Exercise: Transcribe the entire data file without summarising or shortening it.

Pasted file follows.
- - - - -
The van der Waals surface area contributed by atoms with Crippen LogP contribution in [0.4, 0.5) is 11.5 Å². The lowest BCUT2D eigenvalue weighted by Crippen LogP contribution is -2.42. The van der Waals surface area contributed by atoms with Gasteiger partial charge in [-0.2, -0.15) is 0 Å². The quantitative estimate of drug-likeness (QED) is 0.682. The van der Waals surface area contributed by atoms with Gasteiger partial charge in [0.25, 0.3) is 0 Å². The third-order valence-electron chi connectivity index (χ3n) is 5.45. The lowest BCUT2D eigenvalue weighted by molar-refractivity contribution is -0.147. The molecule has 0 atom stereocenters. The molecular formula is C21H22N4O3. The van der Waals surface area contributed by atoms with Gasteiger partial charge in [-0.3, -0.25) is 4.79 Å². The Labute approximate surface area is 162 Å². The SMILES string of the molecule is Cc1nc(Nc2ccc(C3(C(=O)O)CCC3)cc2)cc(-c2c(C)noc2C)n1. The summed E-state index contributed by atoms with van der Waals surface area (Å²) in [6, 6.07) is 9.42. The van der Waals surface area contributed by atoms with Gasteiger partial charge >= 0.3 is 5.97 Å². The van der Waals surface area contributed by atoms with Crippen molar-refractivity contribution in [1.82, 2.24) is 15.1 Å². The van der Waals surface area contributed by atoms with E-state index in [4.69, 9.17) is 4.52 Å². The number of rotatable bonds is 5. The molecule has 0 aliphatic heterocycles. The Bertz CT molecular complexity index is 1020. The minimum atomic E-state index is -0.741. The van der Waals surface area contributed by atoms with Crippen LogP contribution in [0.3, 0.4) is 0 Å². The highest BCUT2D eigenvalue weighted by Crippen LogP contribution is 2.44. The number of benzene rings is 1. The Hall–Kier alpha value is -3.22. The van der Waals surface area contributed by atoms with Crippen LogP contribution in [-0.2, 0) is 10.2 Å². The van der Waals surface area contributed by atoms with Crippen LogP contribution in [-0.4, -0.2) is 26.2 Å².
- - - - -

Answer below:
The van der Waals surface area contributed by atoms with Crippen LogP contribution in [0.4, 0.5) is 11.5 Å². The lowest BCUT2D eigenvalue weighted by Crippen LogP contribution is -2.42. The van der Waals surface area contributed by atoms with Gasteiger partial charge in [-0.2, -0.15) is 0 Å². The quantitative estimate of drug-likeness (QED) is 0.682. The van der Waals surface area contributed by atoms with Gasteiger partial charge in [0.25, 0.3) is 0 Å². The third-order valence-electron chi connectivity index (χ3n) is 5.45. The lowest BCUT2D eigenvalue weighted by molar-refractivity contribution is -0.147. The molecule has 0 atom stereocenters. The molecular formula is C21H22N4O3. The van der Waals surface area contributed by atoms with Gasteiger partial charge in [-0.3, -0.25) is 4.79 Å². The Labute approximate surface area is 162 Å². The SMILES string of the molecule is Cc1nc(Nc2ccc(C3(C(=O)O)CCC3)cc2)cc(-c2c(C)noc2C)n1. The summed E-state index contributed by atoms with van der Waals surface area (Å²) in [6, 6.07) is 9.42. The van der Waals surface area contributed by atoms with Gasteiger partial charge >= 0.3 is 5.97 Å². The van der Waals surface area contributed by atoms with Crippen molar-refractivity contribution in [1.82, 2.24) is 15.1 Å². The van der Waals surface area contributed by atoms with E-state index in [4.69, 9.17) is 4.52 Å². The number of rotatable bonds is 5. The molecule has 0 aliphatic heterocycles. The Bertz CT molecular complexity index is 1020. The minimum atomic E-state index is -0.741. The van der Waals surface area contributed by atoms with Crippen LogP contribution in [0.3, 0.4) is 0 Å². The highest BCUT2D eigenvalue weighted by Crippen LogP contribution is 2.44. The number of benzene rings is 1. The Hall–Kier alpha value is -3.22. The van der Waals surface area contributed by atoms with Crippen LogP contribution in [-0.2, 0) is 10.2 Å². The van der Waals surface area contributed by atoms with Crippen LogP contribution in [-0.4, -0.2) is 26.2 Å².